Ok, I will admit that I liked the shoot-em-up scenes as much as any good war movie, and overall I can’t complain about the entertainment. But basically this movie was The Searchers (or maybe The Last of the Mohicans) dressed up in anti-racist drag. Bruce Willis and his band of commandos go to save the white missionaries and doctors caught in a Nigerian war zone. Predictably the doctor is gorgeously beautiful (and apparently French, perhaps a gesture toward globalization but more likely a gesture toward cross-national white solidarity), and we know that she and Bruce Willis will sleep together when they get back to base (which they don’t, actually, but we see them fly off together into the sunset on a helicopter. Let your imagination go to work). The film tries to develop a moral drama in which Bruce Willis “does the right thing” by risking himself and his men to disobey orders and try to rescue the Nigerian refugees in the doctor’s charge, one of whom, SURPRISE!, just happens to be a Nigerian prince who is being sought by rebel leaders of the coup d’etat. (The coup d’etat, generally, is a trope for Africanity in the American cinematic imagination). American individualism and rejection of authority becomes the source for global redemption.

I can live with all this since I like a good hokey story as much as the next guy (witness my oft-stated delight in Uncle Tom’s Cabin). But like Uncle Tom’s Cabin, the film’s moral center becomes not really despair that attends a decade long civil war in Africa, or even a meditation on the variously subtle ways in which Western powers have contributed to the violence and instability of African nations. It becomes instead a meditation on the gloriously self-sacrifical superiority of white people. When, at the end of the film, the lead African female actor weepily looks into Bruce Willis’s bloodied face and repeatedly tells him how much God loves him and will bless him, I half expected the Nigerian nationals to pull out their American flags and start singing God Bless America. The film seemed to suggest that moral and ethical choices are occasions for narcissistic self-display. It also struck me as a propaganda piece for American interventionism. Released in 2003, perhaps we were still on the edge of believing that our guns and our good intentions could make the world a better place. Cf Iraq.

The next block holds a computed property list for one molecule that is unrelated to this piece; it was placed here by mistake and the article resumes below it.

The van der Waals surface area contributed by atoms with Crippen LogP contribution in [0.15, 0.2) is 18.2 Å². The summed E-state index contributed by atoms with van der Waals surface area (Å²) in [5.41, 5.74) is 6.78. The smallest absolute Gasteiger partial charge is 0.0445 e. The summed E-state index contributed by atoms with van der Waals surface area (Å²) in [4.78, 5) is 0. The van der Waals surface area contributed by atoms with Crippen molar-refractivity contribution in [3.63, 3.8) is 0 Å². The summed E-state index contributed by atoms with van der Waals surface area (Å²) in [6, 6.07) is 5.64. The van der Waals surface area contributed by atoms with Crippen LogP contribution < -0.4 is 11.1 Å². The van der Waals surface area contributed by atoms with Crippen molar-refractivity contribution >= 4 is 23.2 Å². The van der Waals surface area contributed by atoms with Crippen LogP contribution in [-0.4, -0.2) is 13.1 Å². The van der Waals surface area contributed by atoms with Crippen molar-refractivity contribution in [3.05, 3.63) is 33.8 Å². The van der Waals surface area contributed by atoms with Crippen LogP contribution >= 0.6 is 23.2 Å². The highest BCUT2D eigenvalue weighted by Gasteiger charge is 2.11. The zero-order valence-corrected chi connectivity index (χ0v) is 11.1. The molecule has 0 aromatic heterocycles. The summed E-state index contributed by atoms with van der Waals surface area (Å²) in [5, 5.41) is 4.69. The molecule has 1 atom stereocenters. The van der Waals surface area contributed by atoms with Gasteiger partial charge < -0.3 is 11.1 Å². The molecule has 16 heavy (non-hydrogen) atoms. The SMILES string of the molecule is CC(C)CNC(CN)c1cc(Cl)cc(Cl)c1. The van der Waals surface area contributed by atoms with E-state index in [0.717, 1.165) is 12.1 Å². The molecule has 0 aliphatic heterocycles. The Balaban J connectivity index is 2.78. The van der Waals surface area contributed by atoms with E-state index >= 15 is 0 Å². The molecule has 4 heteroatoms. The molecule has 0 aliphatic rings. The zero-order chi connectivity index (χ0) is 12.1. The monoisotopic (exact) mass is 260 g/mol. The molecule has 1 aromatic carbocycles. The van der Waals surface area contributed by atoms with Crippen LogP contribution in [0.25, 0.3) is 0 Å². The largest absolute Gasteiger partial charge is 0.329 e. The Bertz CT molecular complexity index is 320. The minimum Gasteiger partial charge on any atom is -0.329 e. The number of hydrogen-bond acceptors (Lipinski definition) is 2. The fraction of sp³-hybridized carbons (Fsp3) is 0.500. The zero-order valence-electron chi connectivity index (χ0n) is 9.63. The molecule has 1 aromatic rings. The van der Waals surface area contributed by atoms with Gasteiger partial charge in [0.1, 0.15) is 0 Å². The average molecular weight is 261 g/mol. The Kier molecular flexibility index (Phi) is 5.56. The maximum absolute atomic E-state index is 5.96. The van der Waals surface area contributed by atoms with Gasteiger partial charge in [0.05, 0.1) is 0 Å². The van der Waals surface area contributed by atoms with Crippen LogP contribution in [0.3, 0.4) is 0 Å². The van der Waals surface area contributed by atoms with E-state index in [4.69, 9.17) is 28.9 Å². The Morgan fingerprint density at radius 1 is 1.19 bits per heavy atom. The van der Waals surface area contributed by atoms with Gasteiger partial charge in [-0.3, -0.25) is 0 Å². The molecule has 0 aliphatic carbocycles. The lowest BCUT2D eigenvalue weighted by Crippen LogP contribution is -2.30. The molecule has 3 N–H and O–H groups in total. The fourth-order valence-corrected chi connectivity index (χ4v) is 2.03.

These things aside, I still like a good shoot-em-up, and I’m still a sucker for brainless Bruce Willis vehicles. Against all my better instincts.

For more of this summer’s guilty pleasures see:

Black Snake Moan–June 30th

A Movie Miscellany (Lars and the Real Girl, The Orphanage, and The Happening)–July 15

Hard Times with Hard Times–July 10

Summer’s Guilty Pleasures: A Movie Miscellany